We are talking with Ivan Lukerya, representative of the Central Reform Office at MinRegion, in Uzhgorod, during a meeting on the draft Perspective Plan for hromadas’ amalgamation in the Zakarpattia Oblast. The meeting is held in the Zakarpattia Oblast State Administration with the participation of the oblast leadership and Deputy Minister Vyacheslav Nehoda. We are talking with Ivan Lukerya about the state of the reform in the region, which is still called the outsider of the decentralisation reform, since there are only eight AHs in the Zakarpattia Oblast and there is still no Perspective Plan for hromadas’ amalgamation. According to Mr Lukerya, the issue for Zakarpattia is now only whether this reform of the region will be implemented from Kyiv, or whether local hromadas will follow the principle of voluntary amalgamation and take the opportunity to define their own fate.
- What is the current situation with the decentralisation reform in the Zakarpattia Oblast? Until now, our region has been called an outsider in this sense, as it is the only oblast in Ukraine where there is still no Perspective Plan for hromadas’ amalgamation, and the number of such hromadas is the least – only eight. With the new government in this sense, has anything changed in your opinion?
- Actually, the main problem of the Zakarpattia Oblast is that your oblast was until recently the only one that did not approve the vision of what the capable hromadas of the oblast should look like, and therefore, in fact, Zakarpattia is today the starting point: if we want to compare a decentralised country and want to remember, what the regions looked like before the reform, prior to 2014 – we should go to the Zakarpattia Oblast. You will see it all in terms of infrastructure – and evaluate what has been lost.
Actually, with the appointment of Ihor Bondarenko as the new head of the Zakarpattia Oblast State Administration and after the first meeting of the new government, we expect that a Perspective Plan will be approved in the oblast and at the governmental level.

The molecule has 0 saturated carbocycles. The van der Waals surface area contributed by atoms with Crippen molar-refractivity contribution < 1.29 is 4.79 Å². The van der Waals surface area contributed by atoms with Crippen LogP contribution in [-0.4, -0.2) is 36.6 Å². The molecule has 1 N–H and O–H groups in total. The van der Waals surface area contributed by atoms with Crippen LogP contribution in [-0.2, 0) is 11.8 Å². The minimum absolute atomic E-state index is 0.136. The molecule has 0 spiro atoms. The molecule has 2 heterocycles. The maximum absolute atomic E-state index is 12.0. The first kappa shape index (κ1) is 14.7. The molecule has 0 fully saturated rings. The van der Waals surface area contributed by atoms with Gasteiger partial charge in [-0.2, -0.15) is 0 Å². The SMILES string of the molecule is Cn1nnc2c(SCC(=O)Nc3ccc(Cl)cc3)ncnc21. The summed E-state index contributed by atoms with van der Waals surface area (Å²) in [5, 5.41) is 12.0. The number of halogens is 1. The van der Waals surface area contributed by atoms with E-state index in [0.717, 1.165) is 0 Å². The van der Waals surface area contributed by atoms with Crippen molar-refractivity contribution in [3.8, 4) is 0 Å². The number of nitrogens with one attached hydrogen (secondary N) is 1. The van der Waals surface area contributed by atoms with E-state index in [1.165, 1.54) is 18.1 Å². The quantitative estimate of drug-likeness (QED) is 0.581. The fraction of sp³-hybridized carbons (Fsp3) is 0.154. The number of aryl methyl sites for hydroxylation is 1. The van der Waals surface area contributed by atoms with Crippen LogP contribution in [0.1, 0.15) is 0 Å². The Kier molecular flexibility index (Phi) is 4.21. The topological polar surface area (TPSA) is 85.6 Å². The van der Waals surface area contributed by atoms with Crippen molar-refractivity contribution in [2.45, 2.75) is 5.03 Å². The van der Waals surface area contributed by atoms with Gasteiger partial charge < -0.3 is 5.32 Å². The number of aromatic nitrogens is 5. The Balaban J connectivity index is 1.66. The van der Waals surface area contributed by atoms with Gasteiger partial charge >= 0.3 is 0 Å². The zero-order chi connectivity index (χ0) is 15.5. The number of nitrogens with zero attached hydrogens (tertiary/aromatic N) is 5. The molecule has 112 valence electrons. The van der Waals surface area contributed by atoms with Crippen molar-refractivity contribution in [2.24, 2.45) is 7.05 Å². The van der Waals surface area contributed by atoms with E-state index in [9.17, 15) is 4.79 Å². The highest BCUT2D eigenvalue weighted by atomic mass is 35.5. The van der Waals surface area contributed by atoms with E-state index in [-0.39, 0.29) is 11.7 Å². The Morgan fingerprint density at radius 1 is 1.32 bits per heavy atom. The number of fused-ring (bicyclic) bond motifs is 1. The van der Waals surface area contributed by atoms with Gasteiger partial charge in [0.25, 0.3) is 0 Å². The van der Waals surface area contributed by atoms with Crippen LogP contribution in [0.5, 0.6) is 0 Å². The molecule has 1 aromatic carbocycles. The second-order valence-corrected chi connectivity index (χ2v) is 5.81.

- Well, but we see the process is delayed. After the appointment of the new head, it was said that there would be a session on 25 July, where the issue of the Perspective Plan would be considered, then there was information that it was postponed to August, and now they are talking about September. We see again some delay in the process – those six hromadas the conclusions of which were denied by the previous authorities do not receive these conclusions from the new ones. Did you notice this fact in the Central Reform Office and do you react to it somehow?
- Our recommendation for local self-government in the Zakarpattia Oblast is as follows: without waiting for the approval of the Perspective Plan, decide on hromadas’ amalgamation and to go to the elections.
- Only one AH – the Horondivska hromada – is in time for the October elections, right?
- Yes, the CEC has appointed elections only in the Horondivska AH of the Zakarpattia Oblast. Another six hromadas are awaiting OSA’s conclusions. The Central Reform Office has the following vision of the situation: hromadas formed around the perspective centres should receive the OSA's conclusions.
- So what should Uzhgorod do?
- There are two way-outs here: either to create one large hromada around the city, or otherwise – formed AHs will sign agreements with Uzhgorod to provide the same educational, medical, waste management and water supply services. These are municipal cooperation agreements. This is the case in many other cities in Ukraine.
- What would you call the stage on the decentralisation path the Zakarpattia Oblast is now at? We used to be outsiders until now, what about current situation?
- And now Zakarpattia has a huge potential at the stage of voluntary amalgamation. Many heads have been waiting for the political will of the oblast’s leadership, and now with its presence, it is possible to catch up with everything that has been lost in the last four years. I stress, it’s possible even in course of the remaining six months.
I would like to emphasise that today in Ukraine we already have oblasts with more than 90% (the Dnipropetrovsk Oblast), or 70% (the Khmelnytskyi Oblast) coverage by AHs. In the Zakarpattia Oblast, this figure is critically small.
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